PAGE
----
The person running an apostolate or the individual with a spouse or children may be very good Catholics and they may indeed spend weekends or nights in prayer.  They just aren’t hermits.  Silence and quiet time for prayer is essential for the spiritual well being of humans, but the canonical hermit has radically dedicated his/her life to living in it on a more than full time basis.  Although the lifestyle indicated by the Church is like cloistered life for strictly enclosed monks and nuns, there is no laws of cloister.  The hermit obviously will leave the hermitage for necessities like groceries, the Sacraments, and occasional excursions or retreats.

Aspiring hermits should note that it is difficult in this world to support oneself while living in solitude.  This is one acid test of the genuineness of the call to hermit life under the provisions of canon 603.  Can a person live in solitude without abandoning responsibilities (child care, marital vows, parental care, financial self-support) and survive?

Let’s also look at the concept of the silence of solitude from another angle, namely, the difference between eremitic life and coenobitic.  The Carthusians are a religious Order.  They are considered coenobitic with a primary emphasis on the eremitic life.  Why are they coenobitic (communal?) and not considered hermits?  The hermit monks and nuns stay in their hermitages and small gardens and pray, work, and eat in them individually.  They only go to the chapel for Mass and Matins.  Once a week they get together for a walk for a few hours and talk.  The conversae (“lay” brothers and sisters”) also live in the charterhouse and they provide manual labor and can have a simplified prayer routine.  It is the conversae who brings the food into the food slot for the individual hermitages, etc.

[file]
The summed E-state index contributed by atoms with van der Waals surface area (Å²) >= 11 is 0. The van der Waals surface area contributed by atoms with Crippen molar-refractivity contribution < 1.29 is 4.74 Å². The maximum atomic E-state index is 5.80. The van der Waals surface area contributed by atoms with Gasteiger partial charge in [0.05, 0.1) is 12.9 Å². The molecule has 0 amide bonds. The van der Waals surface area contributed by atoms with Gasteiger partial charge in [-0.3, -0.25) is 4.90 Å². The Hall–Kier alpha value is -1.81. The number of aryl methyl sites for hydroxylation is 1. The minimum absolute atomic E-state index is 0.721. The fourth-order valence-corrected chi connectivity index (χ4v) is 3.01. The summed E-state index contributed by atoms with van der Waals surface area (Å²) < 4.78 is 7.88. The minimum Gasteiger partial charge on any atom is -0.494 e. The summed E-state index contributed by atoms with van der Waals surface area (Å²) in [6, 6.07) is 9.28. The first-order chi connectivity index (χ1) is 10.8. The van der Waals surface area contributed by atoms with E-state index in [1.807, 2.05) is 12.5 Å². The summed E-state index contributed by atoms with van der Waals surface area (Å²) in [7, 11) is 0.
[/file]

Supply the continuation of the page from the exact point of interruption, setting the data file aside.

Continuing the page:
What can we learn about the “silence of solitude” when analyzing the lives of the Carthusians?  That if they consider themselves semi-hermits because they get together daily once or twice for prayer/Mass and have recreation together once a week, how does a person with a full time job as a parish finance manager or a social worker fit the description of living as a hermit?   This is part of what the Carthusians have to say about solitude:

 

The cloister and cell only assure an external solitude. It is only the first step whose goal is to encourage interior solitude, or purity of heart: to keep one’s soul away from any and all things not of God or which do not lead to God. It is at this level that the Carthusian meets the sudden impulses of his thought and the changes of his feelings. As long as the monk discusses with his “self”, his sensibilities, his worthless thoughts, unreal desires, he is not centered on God. It is here that he experiences his weakness and the power of the Spirit which he learns bit by bit « …the habit of the tranquil listening of the heart which allows God to enter by all path and access. » (Statutes 4.2)

To read more about solitude and the different degrees of solitude, you can go to their website here which I encourage you to explore for a better understanding of the solitude canon 603 is talking about.

Also, for solid information on the vocation to hermit life, I recommend Sr Laurel’s blog, Stillsong Hermitage.  Sr. Laurel is a theologian, knowledgeable about her vocation as a hermit, and has a wealth of wisdom to share on the subject.  She is an authority on the eremitic vocation whom I respect and hold in high regard.

(c) 2015 by Therese Ivers, JCL  All Rights Reserved.

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One Response to Can a Person With a Full Time Job be a Diocesan Hermit?

  1. Linda Robinson says:

    Testing post